You might think this is because some students feel they’re mature enough to share a room with a person of the opposite sex.

You’d be wrong. Read this post all the way to the end.

Alfonse Muglia of the Cornell Insider reports.

At its weekly meeting last Thursday afternoon, the Student Assembly adopted Resolution 12, which will give current students the option of selecting gender neutral housing starting this spring. The Resolution comes with only one week until information sessions begin for current freshman, sophomores, and juniors who plan to utilize Cornell housing next year.

This upcoming deadline compelled the Resolution’s sponsors to label it as “time sensitive” and was used as a tool to push the policy change to a vote, while limiting the time of debate that usually encompasses a change of this magnitude.

Because of the shortened debate (which was further interrupted by a scheduled visit from President Skorton), the details of the policy are not known, even to some Assembly members. But in the words of one Representative who voted in favor of the Resolution, “Giving students more options is always a good thing.”

What is known is that current students will have the option to live with a member of the opposing sex in Cornell dormitories. These rooms will then be grouped into small suites with other gender-neutral rooms. These suites will then be dispersed on various, random floors around West Campus and Program Housing next year, with the hope of stimulating conversation about “gender issues” that apparently exist at Cornell, although the Resolution supporters lacked any data on the number of students who are negatively affected by the current housing structure.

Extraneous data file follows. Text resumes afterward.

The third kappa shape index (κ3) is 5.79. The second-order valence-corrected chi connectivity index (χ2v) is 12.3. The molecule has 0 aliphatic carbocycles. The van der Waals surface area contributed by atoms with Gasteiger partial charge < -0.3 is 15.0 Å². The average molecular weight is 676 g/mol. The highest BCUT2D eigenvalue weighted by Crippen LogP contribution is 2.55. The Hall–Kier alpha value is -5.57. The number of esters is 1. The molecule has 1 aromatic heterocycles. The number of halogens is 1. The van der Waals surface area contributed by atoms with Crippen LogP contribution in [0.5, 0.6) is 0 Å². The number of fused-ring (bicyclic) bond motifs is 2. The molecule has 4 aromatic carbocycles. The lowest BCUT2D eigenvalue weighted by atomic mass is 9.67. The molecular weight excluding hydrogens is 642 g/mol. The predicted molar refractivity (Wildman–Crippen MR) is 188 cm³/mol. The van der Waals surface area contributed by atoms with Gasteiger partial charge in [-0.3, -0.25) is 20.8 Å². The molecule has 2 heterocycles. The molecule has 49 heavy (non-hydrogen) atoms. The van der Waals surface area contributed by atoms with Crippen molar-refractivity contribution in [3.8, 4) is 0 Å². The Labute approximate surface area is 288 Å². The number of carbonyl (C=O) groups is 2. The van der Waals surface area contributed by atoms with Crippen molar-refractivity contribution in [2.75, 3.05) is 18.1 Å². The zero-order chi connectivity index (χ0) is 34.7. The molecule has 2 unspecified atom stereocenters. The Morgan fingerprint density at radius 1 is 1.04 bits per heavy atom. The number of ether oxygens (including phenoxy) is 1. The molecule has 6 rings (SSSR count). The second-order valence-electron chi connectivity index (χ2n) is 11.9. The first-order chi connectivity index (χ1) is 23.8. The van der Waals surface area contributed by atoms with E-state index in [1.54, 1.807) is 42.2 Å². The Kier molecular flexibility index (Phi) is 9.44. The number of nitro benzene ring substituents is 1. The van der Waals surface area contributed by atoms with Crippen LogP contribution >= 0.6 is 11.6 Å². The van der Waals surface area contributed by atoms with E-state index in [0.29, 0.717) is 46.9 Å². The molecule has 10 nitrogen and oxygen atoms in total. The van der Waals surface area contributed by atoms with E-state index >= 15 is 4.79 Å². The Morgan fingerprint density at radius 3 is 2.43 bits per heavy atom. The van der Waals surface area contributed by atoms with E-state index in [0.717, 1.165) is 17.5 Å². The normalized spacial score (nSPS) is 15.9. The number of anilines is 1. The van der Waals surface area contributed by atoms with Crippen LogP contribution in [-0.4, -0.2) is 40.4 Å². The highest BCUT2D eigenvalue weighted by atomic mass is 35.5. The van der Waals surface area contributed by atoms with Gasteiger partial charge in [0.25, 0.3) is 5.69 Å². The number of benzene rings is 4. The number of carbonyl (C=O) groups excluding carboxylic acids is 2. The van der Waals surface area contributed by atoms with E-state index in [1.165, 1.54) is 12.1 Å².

What is not known (besides the lack of supporting data) is how the application of the program will be evaluated or what (if anything) is stopping romantic couples from utilizing the Cornell housing system to live together next year.

The sponsors spoke of the need to establish an evaluation process; however, such a plan was not in place at the time of the Resolution’s adoption. The only ideas for a plan involve an evaluation after two years at which point the policy will be applied to freshman housing as well. With no evaluation process in place and deadlines looming, this expansion seems inevitable.

Further Student Assembly resolutions are needed to clarify important details to this policy that the Student Assembly, upon the Housing Office’s move under the jurisdiction of the Dean of Students in the past ten years, now has authority over.

Such details were missing as the sponsors rushed to get the Resolution passed, despite the fact that they could have brought it to the floor earlier in the semester, as many articulated throughout the brief debate.

These supporters spoke of a “structural change” that is needed within our housing system. Their argument, according to Resolution sponsor Emily Blick, ’13, involves removing all barriers for students who are confused because of “the gender you are assigned at birth.”